As Brinley Marcum’s mission came to an end, her schooling began.
While serving a mission in Dallas, Texas, Marcum, a freshman studying communication, wondered what she would do when she got home since the semester at BYU-Idaho would start two weeks before she would arrive home.
As Marcum considered leaving early, she turned to her mission president for help making the decision. He told Marcum he didn’t want her to go home early but did want her to start school when the semester began.
Full-time missionaries normally aren’t permitted to attend school, have a job, or use their time to do anything outside of missionary work.
According to the Missionary Handbook, “You will also be expected to devote all your time and attention to serving the Lord, leaving behind all other personal affairs.”
Her mission president explained that he felt comfortable letting her start school early. For her last two weeks in Texas, as a missionary, Marcum had permission to take classes as long as it didn’t interfere with her missionary work.
The challenge became fitting in time for school while focusing on serving and teaching others about Jesus Christ.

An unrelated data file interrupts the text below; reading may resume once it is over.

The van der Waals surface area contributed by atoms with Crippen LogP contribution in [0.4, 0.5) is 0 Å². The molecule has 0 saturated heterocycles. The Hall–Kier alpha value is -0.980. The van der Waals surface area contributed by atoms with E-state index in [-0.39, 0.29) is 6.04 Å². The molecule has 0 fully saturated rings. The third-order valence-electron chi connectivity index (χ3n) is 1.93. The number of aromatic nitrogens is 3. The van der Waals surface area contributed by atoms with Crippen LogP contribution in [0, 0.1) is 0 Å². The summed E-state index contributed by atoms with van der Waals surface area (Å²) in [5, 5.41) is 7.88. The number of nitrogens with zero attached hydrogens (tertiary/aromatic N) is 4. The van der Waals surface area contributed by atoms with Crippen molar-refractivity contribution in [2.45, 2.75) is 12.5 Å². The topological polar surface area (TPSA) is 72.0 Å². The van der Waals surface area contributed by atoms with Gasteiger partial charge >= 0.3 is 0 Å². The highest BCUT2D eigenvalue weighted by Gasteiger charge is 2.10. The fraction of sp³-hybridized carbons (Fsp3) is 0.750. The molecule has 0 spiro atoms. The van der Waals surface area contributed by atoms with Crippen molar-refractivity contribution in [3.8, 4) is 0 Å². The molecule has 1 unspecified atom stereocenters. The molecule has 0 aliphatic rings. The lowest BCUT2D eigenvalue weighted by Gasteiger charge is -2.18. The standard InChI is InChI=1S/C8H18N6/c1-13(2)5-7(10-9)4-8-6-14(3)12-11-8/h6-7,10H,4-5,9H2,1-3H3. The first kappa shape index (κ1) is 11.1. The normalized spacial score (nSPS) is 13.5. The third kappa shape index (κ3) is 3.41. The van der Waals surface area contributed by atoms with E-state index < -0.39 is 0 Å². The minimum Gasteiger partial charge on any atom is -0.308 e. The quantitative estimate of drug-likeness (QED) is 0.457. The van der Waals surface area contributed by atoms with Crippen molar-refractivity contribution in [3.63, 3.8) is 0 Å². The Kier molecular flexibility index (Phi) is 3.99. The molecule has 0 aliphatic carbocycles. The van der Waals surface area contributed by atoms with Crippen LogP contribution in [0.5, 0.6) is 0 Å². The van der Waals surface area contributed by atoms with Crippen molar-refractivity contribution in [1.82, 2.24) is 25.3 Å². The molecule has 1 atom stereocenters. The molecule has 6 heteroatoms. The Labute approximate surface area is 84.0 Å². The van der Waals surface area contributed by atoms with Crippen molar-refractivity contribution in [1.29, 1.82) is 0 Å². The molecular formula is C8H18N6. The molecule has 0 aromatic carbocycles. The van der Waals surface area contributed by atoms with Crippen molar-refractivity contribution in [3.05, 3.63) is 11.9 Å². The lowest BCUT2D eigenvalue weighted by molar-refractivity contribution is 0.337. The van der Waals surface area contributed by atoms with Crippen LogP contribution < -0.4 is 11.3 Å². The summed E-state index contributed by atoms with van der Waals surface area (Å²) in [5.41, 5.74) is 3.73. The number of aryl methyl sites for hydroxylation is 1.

Marcum scheduled all her zoom classes during the morning at a time when she wasn’t out doing missionary work. While her companion learned another language as part of her calling, Marcum did homework for six classes.
“I only had an hour to two hours a day, but somehow, obviously God is real, because I was able to get my homework done in that time slot,” Marcum said. “Which was really crazy to balance because we were still teaching people.”
In addition to her limited timeframe, Marcum used five to six hours of her day off to finish studying. She often sacrificed resting and taking with her family so it wouldn’t be a significant distraction for the rest of the week.
“I had to concentrate differently because there were a lot of different terms I didn’t remember,” Marcum said. “There was a learning curve. I am in the gist of it now but in the beginning, it was interesting to try and switch my mind to school and then to missionary work and then school.”
Marcum felt she had to relearn a lot in order to understand her classes.
Laurene Jackson, Marcum’s Writing For Communication Career teacher, explained how crazy it was finding out Marcum was a full-time missionary and student.
“It was really cool and she was very responsible,” Jackson said. “She was always up and ready and dressed and ready to go bright and early. She was always on time with all of her assignments. She did everything and I kept thinking, ‘how do you do this and be a missionary at the same time?’”
While Marcum described it as being tough to be a missionary and a student at the same time, to flip back and forth, it was a rare experience she is grateful for.